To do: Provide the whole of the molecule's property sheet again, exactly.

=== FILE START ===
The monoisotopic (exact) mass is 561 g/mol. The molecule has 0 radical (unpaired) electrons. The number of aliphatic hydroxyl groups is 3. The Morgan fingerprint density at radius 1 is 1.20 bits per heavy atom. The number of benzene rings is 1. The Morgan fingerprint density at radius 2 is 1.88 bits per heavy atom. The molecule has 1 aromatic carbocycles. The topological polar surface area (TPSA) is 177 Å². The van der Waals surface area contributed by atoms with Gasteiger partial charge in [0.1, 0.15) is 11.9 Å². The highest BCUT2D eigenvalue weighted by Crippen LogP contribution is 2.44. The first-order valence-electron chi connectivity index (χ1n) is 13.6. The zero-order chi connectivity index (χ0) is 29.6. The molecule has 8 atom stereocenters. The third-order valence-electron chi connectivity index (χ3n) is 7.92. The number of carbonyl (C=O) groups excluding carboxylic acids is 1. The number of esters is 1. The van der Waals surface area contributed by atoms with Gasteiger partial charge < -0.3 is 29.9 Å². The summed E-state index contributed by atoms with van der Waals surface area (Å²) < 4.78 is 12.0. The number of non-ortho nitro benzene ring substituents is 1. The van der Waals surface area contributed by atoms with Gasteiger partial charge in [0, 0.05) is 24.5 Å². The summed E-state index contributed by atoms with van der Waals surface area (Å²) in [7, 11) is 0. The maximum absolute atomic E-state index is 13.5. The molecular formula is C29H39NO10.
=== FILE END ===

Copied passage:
The monoisotopic (exact) mass is 561 g/mol. The molecule has 0 radical (unpaired) electrons. The number of aliphatic hydroxyl groups is 3. The Morgan fingerprint density at radius 1 is 1.20 bits per heavy atom. The number of benzene rings is 1. The Morgan fingerprint density at radius 2 is 1.88 bits per heavy atom. The molecule has 1 aromatic carbocycles. The topological polar surface area (TPSA) is 177 Å². The van der Waals surface area contributed by atoms with Gasteiger partial charge in [0.1, 0.15) is 11.9 Å². The highest BCUT2D eigenvalue weighted by Crippen LogP contribution is 2.44. The first-order valence-electron chi connectivity index (χ1n) is 13.6. The zero-order chi connectivity index (χ0) is 29.6. The molecule has 8 atom stereocenters. The third-order valence-electron chi connectivity index (χ3n) is 7.92. The number of carbonyl (C=O) groups excluding carboxylic acids is 1. The number of esters is 1. The van der Waals surface area contributed by atoms with Gasteiger partial charge < -0.3 is 29.9 Å². The summed E-state index contributed by atoms with van der Waals surface area (Å²) < 4.78 is 12.0. The number of non-ortho nitro benzene ring substituents is 1. The van der Waals surface area contributed by atoms with Gasteiger partial charge in [0, 0.05) is 24.5 Å². The summed E-state index contributed by atoms with van der Waals surface area (Å²) in [7, 11) is 0. The maximum absolute atomic E-state index is 13.5. The molecular formula is C29H39NO10.